“The antiquated manual system has been a breeding ground of election cheating because prolonged delays in announcing official results has offered opportunities for altering results,” says Mr. Doronila.
A law passed in 2007 mandated that the vote-counting must be automated for the presidential, congressional, and local elections scheduled for May 10.
The Commission on Elections (Comelec) has contracted a Venezuelan company, Smartmatic, to set up a computerized system that will count the votes as they are cast.
The new ballot lists the candidates for president and up to 31 other national or local positions. (With the old ballot, the voter had to write down the names of his preferred candidates.) The voter must fill in blank ovals beside the names of his preferences, then feed the ballot into a counting machine, which tallies the votes and encrypts the results.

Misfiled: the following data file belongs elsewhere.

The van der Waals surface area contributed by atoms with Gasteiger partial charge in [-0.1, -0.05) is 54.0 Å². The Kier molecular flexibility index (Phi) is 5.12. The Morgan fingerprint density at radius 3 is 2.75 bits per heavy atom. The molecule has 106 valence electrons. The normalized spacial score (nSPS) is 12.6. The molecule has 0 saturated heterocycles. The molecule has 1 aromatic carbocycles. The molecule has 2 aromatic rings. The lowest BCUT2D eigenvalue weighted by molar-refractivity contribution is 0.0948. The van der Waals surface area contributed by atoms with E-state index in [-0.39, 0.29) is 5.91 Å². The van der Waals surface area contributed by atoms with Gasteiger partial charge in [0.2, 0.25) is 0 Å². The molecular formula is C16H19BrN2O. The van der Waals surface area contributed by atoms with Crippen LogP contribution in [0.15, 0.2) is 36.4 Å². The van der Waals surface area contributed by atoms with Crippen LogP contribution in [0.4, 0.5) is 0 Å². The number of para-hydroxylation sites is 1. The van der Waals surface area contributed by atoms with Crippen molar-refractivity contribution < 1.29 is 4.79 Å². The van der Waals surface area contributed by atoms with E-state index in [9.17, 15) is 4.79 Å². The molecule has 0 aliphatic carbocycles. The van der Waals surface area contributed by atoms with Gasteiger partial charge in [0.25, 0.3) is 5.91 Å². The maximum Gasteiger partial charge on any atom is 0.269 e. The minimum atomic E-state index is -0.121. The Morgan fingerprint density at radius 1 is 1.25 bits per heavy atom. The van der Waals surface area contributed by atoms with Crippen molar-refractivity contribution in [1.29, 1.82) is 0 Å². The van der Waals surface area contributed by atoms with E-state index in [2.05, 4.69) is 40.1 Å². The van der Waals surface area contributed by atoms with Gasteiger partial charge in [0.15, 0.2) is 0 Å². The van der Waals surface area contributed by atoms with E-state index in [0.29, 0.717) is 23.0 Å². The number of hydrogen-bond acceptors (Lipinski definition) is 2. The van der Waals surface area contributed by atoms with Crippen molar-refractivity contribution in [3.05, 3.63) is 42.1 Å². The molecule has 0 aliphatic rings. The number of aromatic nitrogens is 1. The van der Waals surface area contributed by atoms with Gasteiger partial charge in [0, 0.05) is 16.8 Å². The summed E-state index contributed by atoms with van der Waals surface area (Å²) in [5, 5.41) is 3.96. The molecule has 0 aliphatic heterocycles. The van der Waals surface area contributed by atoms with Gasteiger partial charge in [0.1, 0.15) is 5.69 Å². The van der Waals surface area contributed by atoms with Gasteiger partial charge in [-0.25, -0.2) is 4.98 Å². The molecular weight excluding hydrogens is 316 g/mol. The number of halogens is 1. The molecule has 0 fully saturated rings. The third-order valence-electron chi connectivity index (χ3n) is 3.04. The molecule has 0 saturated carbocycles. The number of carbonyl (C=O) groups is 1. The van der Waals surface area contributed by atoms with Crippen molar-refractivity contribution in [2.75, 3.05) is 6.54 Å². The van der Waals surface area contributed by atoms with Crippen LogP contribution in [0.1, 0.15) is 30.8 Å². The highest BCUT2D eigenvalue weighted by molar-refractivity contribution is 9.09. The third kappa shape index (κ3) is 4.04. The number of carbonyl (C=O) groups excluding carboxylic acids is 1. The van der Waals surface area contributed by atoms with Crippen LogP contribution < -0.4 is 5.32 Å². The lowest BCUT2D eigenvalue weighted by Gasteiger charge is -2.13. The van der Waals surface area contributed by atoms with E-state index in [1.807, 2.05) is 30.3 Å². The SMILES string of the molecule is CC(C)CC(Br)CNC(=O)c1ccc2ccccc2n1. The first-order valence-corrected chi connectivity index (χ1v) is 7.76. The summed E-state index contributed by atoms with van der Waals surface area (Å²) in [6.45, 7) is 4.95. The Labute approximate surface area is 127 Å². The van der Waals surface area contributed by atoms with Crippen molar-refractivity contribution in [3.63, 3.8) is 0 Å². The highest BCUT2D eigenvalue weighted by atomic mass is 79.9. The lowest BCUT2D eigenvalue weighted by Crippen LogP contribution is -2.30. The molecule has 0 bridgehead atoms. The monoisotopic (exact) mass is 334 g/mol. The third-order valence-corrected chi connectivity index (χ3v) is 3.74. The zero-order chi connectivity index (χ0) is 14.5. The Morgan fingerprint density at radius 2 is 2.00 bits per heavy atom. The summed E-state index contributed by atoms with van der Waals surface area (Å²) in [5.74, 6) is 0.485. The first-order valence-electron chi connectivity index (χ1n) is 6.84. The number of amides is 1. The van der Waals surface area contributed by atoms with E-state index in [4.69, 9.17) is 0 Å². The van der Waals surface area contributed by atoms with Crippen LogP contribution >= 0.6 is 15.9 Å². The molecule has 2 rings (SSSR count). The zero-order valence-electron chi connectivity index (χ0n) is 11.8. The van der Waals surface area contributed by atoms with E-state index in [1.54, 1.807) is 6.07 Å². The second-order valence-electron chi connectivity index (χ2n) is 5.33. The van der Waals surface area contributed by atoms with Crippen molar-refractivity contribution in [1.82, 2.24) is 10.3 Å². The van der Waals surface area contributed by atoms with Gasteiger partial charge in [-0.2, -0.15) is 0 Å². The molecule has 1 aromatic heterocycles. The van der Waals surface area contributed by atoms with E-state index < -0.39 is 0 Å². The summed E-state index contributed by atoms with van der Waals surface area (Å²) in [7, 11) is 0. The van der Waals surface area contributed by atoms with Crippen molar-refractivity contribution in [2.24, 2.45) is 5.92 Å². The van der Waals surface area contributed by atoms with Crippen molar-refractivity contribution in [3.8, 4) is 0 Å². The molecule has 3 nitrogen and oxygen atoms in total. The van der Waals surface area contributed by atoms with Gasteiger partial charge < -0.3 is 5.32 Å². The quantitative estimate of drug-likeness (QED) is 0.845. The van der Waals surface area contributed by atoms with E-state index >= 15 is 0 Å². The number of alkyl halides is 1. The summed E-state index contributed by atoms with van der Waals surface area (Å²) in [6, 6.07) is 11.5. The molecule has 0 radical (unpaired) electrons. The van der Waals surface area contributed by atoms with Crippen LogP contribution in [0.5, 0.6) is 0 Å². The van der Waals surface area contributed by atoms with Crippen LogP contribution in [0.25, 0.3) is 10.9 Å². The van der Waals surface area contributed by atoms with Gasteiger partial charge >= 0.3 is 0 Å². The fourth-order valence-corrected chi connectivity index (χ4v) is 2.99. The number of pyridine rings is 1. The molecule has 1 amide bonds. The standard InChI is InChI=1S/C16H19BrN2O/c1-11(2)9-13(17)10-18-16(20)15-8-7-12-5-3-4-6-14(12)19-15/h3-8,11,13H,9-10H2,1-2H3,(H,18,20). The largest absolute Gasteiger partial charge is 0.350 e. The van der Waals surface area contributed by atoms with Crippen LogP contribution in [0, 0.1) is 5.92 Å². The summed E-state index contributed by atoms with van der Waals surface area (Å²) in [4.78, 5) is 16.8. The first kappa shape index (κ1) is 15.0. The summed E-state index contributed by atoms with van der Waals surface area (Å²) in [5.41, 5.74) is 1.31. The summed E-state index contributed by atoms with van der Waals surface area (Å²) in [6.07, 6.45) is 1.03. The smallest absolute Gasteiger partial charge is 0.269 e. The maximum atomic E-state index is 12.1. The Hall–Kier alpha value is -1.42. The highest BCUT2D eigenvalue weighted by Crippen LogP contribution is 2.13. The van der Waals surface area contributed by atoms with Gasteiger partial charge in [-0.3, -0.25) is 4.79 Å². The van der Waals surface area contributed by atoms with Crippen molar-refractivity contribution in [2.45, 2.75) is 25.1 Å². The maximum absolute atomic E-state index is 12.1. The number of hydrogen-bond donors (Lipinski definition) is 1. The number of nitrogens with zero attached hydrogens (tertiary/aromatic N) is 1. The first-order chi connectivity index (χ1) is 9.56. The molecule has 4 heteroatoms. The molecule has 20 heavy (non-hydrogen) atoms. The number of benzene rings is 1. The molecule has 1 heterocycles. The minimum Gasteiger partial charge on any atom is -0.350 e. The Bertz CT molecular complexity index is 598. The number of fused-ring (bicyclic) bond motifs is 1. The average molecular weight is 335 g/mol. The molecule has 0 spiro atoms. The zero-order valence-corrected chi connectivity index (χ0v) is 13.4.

The machine then uses public cell-phone networks to transmit the tallies to central computers for the final counting. It should take just 48 hours for definitive results to appear, Comelec says.
Smartmatic says that the encryption cannot be broken.
But critics, among them politicians, nongovernmental organizations, the media, and voters, worry that the technology will not work properly or can be sabotaged.
Two series of field tests conducted by Comelec in January in representative samples of precincts showed that the machines frequently rejected ballots, usually because ovals were not filled in properly, and sometimes failed to connect to the cell-phone networks.
Voters have expressed ignorance about the new system. The Pulse Asia survey found that 71 percent have little or no knowledge of how it works.